Pattern instructions from McCalls 6225 childrens sleepwear pattern
I hope you can read these %$*#) worthless pattern instructions. Worse than worthless. And that kind of nonsense from the McCalls pattern company makes me hopping mad. Pure, unadulterated laziness.
“Turn right side out.” Sounds simple enough, doesn’t it? I am hardly new to working with knits, and thirty minutes later all I had was a hole in the middle of the binding strap that was stuck part way thru the “turn right side out” step. Lots of bad words spewed cuz I was in a hurry, as usual, trying to get samples made up for a camp fair I am exhibiting in on Saturday. OK, throw these %$*#) worthless pattern instructions away and see what I did instead.
1. Cut out your binding strips using the pattern piece. That much is OK.
2. Stitch short ends together using seam allowance on your pattern (mine was 3/8″).
3. Pin the binding to the armhole of your cami, matching the binding seam to the armhole seam and the binding notches to the armhole notches. I notched the binding where it was supposed to meet the hem edge of the cami front and back. Instead of drawing a stupid little dot on the fabric I snipped. Faster and easier!
4. Stitch the binding to the armhole only, backstitching at both ends. Use the seam allowance indicated (again, 3/8″ on my pattern). Good Lord, I could use a manicure!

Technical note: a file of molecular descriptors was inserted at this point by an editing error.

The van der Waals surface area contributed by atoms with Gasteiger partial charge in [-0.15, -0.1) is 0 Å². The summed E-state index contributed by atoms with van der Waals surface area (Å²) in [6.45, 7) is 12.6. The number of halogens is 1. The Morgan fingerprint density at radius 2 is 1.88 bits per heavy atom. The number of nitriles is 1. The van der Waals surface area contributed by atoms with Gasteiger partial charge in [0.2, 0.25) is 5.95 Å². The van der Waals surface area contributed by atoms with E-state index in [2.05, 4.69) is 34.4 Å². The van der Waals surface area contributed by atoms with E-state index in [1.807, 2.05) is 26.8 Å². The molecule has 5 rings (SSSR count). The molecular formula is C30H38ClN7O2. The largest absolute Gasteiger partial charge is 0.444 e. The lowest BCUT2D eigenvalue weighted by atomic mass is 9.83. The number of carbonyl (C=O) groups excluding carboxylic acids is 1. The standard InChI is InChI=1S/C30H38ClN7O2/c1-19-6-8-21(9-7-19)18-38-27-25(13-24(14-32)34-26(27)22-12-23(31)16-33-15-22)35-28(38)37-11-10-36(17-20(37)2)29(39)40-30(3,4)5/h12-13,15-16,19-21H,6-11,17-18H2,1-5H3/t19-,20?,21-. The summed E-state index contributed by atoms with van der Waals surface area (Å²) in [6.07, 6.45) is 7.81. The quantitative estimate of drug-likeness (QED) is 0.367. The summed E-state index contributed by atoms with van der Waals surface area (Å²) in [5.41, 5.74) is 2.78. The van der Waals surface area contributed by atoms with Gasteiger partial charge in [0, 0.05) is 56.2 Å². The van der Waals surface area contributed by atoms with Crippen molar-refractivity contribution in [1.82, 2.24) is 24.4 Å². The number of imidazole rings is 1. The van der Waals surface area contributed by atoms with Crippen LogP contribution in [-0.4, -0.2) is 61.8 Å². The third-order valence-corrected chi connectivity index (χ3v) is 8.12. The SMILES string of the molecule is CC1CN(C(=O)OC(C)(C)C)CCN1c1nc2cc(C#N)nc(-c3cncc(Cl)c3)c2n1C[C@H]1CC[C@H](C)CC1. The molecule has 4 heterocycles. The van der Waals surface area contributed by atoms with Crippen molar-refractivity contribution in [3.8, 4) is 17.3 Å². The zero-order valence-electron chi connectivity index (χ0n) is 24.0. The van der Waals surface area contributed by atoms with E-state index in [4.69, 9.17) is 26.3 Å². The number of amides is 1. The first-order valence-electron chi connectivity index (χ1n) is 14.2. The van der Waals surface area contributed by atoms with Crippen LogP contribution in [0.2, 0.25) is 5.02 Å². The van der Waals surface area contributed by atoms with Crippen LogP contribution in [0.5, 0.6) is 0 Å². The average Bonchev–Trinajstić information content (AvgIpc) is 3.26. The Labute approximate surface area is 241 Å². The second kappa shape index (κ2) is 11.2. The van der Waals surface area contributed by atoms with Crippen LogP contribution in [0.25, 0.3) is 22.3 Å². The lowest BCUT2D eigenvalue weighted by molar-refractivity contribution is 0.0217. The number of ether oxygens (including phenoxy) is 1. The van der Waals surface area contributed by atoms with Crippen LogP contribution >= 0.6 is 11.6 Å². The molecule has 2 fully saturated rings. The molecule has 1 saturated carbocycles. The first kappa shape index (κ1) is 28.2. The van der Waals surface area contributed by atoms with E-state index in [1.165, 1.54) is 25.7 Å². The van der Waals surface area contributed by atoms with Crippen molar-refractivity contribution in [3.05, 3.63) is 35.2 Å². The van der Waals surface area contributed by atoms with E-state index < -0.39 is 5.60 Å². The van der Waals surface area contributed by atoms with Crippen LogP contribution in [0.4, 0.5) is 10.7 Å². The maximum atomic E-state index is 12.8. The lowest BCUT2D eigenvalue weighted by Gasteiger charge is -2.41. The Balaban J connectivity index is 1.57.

5. Press the seam allowance around the armhole toward the binding and press both edges of the shoulder strap area toward the center.
6.Fold and pin the unstitched edge of the binding to meet the stitching line on the underarm area, and on the shoulder strap make the 2 pressed folds meet.
7. Starting at the underarm area, using a zig-zag stitch, stitch around the entire binding.
Holy crap. Look how much the stitched binding stretched out compared to the original binding. On the second strap I tried technique # 2. Follow steps 1-3 as above, but then:
4 revised. Starting at the underarm, apply 1/4″ clear elastic with a zig-zag stitch around the ENTIRE binding. Yes, even around the shoulder strap section that you did NOT stitch on above.
Then follow steps 5-7 as before, pressing and stitching down.
Elastic in the binding version #2 is on the left, and the no-elastic first attempt is on the right. Big difference, huh?
The elastic version measures almost 8 1/2 inches folded.
The no-elastic version measures pretty close to 10 inches – if you add a little for the wavy wonky way it is on laid the mat.
Before you all start adding a bunch of comments about why didn’t I use the coverstitch on my serger, I was trying this for a Kids Sew Camp project. None of the kids I sew with own sergers, so I need techniques that work on regular sewing machines, and in some cases, pretty crappy machines. I might need to start/help them with the elastic step, but I think the outcome will be decent if we use these steps instead.
How about you? Do you have any other tips that might help in applying binding to a knit cami on a sewing machine? Shout ’em out!